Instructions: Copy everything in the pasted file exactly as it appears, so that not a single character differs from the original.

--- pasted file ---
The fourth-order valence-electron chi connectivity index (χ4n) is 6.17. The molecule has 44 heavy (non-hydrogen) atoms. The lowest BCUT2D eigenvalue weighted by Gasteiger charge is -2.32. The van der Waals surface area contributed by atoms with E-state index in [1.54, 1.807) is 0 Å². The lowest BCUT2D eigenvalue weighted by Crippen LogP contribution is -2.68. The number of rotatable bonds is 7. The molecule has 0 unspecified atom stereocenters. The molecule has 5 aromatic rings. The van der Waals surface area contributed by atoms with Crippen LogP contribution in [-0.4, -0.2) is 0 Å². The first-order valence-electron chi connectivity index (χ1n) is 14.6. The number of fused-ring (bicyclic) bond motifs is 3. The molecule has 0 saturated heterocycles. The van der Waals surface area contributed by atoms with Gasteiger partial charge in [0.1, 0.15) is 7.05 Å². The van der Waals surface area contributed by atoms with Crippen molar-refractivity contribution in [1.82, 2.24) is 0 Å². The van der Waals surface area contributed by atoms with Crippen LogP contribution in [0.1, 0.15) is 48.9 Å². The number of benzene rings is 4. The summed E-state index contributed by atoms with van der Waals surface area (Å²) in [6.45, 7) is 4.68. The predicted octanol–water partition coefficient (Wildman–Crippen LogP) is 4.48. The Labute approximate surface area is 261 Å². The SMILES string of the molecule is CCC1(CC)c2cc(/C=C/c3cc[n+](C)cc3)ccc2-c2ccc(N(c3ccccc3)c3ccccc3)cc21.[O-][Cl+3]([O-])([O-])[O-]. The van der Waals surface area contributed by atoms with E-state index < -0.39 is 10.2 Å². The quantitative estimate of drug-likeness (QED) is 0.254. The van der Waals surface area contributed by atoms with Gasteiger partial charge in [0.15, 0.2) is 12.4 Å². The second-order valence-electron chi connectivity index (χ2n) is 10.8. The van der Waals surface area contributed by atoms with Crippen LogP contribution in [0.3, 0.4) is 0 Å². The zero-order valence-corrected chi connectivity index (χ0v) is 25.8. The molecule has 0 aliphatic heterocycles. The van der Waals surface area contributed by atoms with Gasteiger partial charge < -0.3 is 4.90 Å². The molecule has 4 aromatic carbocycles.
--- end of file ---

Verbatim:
The fourth-order valence-electron chi connectivity index (χ4n) is 6.17. The molecule has 44 heavy (non-hydrogen) atoms. The lowest BCUT2D eigenvalue weighted by Gasteiger charge is -2.32. The van der Waals surface area contributed by atoms with E-state index in [1.54, 1.807) is 0 Å². The lowest BCUT2D eigenvalue weighted by Crippen LogP contribution is -2.68. The number of rotatable bonds is 7. The molecule has 0 unspecified atom stereocenters. The molecule has 5 aromatic rings. The van der Waals surface area contributed by atoms with Crippen LogP contribution in [-0.4, -0.2) is 0 Å². The first-order valence-electron chi connectivity index (χ1n) is 14.6. The number of fused-ring (bicyclic) bond motifs is 3. The molecule has 0 saturated heterocycles. The van der Waals surface area contributed by atoms with Gasteiger partial charge in [0.1, 0.15) is 7.05 Å². The van der Waals surface area contributed by atoms with Crippen molar-refractivity contribution in [1.82, 2.24) is 0 Å². The van der Waals surface area contributed by atoms with Crippen LogP contribution in [0.1, 0.15) is 48.9 Å². The number of benzene rings is 4. The summed E-state index contributed by atoms with van der Waals surface area (Å²) in [6.45, 7) is 4.68. The predicted octanol–water partition coefficient (Wildman–Crippen LogP) is 4.48. The Labute approximate surface area is 261 Å². The SMILES string of the molecule is CCC1(CC)c2cc(/C=C/c3cc[n+](C)cc3)ccc2-c2ccc(N(c3ccccc3)c3ccccc3)cc21.[O-][Cl+3]([O-])([O-])[O-]. The van der Waals surface area contributed by atoms with E-state index < -0.39 is 10.2 Å². The quantitative estimate of drug-likeness (QED) is 0.254. The van der Waals surface area contributed by atoms with Gasteiger partial charge in [0.15, 0.2) is 12.4 Å². The second-order valence-electron chi connectivity index (χ2n) is 10.8. The van der Waals surface area contributed by atoms with Crippen LogP contribution in [0.3, 0.4) is 0 Å². The zero-order valence-corrected chi connectivity index (χ0v) is 25.8. The molecule has 0 aliphatic heterocycles. The van der Waals surface area contributed by atoms with Gasteiger partial charge < -0.3 is 4.90 Å². The molecule has 4 aromatic carbocycles.